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Retinoic acid receptor alpha and the eye

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G. Zhou1*, R.C. Strom1, V. Giguere2, and R.W. Williams1

1Center for Neuroscience, University of Tennessee, Memphis, TN 38163; 2Molecular Oncology Group, Royal Victoria Hospital, McGill University, Montreal, Canada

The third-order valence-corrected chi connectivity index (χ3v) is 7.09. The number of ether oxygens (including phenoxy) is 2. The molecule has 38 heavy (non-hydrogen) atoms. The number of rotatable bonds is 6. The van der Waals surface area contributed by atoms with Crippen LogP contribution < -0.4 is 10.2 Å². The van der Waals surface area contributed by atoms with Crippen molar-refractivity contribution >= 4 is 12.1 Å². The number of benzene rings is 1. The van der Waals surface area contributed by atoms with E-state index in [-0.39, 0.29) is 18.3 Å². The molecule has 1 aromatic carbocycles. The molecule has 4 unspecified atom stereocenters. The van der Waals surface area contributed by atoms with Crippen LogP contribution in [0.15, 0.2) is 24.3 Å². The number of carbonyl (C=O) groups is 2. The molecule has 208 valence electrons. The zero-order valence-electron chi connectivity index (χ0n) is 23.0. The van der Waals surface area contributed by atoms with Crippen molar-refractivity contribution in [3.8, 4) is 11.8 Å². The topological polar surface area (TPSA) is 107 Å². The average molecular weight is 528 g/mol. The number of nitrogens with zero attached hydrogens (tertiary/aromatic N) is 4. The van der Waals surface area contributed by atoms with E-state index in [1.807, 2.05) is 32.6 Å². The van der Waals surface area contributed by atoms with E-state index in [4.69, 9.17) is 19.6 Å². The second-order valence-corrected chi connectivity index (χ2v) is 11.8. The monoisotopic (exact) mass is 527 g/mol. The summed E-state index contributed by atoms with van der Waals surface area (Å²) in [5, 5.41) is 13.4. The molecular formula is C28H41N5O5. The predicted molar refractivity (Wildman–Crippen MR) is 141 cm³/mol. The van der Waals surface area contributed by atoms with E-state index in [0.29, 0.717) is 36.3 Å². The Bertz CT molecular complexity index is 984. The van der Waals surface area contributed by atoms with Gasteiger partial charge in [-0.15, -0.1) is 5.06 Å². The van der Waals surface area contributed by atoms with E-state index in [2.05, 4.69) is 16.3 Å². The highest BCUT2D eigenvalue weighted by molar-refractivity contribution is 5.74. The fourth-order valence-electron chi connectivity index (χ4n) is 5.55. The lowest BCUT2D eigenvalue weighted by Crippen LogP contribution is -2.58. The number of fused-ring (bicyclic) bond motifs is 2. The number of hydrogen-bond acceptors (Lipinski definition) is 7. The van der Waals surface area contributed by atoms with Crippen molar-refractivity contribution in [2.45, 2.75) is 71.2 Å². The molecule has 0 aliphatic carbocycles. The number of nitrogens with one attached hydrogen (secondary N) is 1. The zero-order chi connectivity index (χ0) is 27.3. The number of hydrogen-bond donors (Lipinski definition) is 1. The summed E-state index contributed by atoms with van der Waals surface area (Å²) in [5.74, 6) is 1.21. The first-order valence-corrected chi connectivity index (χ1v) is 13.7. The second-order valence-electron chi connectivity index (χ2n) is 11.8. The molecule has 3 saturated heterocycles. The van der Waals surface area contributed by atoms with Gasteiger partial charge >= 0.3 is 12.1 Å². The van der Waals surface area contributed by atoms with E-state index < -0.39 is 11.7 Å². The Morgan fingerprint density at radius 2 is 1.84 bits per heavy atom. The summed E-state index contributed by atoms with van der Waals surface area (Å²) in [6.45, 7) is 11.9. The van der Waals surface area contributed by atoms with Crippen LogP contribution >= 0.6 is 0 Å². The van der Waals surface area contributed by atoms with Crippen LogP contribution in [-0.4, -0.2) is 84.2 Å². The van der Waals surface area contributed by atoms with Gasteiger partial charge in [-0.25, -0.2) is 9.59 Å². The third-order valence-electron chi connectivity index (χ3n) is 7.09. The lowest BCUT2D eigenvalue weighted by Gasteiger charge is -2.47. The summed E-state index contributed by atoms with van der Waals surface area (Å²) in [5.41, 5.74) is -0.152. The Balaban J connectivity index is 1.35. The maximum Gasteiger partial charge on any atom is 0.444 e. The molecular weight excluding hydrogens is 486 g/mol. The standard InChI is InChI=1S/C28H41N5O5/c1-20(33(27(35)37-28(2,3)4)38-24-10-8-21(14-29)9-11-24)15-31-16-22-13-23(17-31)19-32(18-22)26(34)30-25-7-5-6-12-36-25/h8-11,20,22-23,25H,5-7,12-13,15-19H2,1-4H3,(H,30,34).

We have mapped a locus (Nnc1) that modulates total production of retinal ganglion cells (RGCs) in mice (Williams et al., 1998, JN 18:138). Nnc1 maps to a 3 cM interval on chromosome 11 between Hoxb and Krt1. The alpha retinoic acid receptor gene (Rara) also maps in this interval. Given its expression in the inner nuclear layer of the developing eye, Rara is an excellent candidate gene. Here we exploit knockout mice in which the a1 isoform of Rara has been inactivated to test roles of this receptor in eye development and to test its viability as a candidate for Nnc1. We have also studied effects of inactivating all isoforms of the beta receptor (Rarb) on eye development. Eye weights of Rara and Rarb genotypes (+/+, +/-, and -/-) differ by at most 5% (F = 3.62, p = 0.04, df 64 for Rara cases) with a slight reduction in +/- and -/- animals. Lens weight and retinal area are also reduced slightly [areas: 19.9 mm2 (+/+), 19.6 mm2 (+/-), and 19.1 mm2 (-/-); F=3.61, p=0.04, df 24]. Of most importance, the RGC population of adults is completely unaffected by knocking out Rara. Cell counts are 63,000 ± 2,000 (+/+), 64,000 ± 2,300 (+/-), and 62,500 ± 1,200 (-/-) (F = 0.19 p = 0.8, df 27). It is therefore unlikely that Nnc1 is the Rara gene. In contrast, Rarb, a gene that maps to Chr 14 and which is not a candidate for Nnc1, has a very significant effect on RGC number: 64,600 ± 3,300 SE (+/+), 54,000 ± 2,600 (-/-) (t = 2.5 p= 0.037, df 8). [Supported by NIH EY6627 to RW and NCI Canada to VG.]

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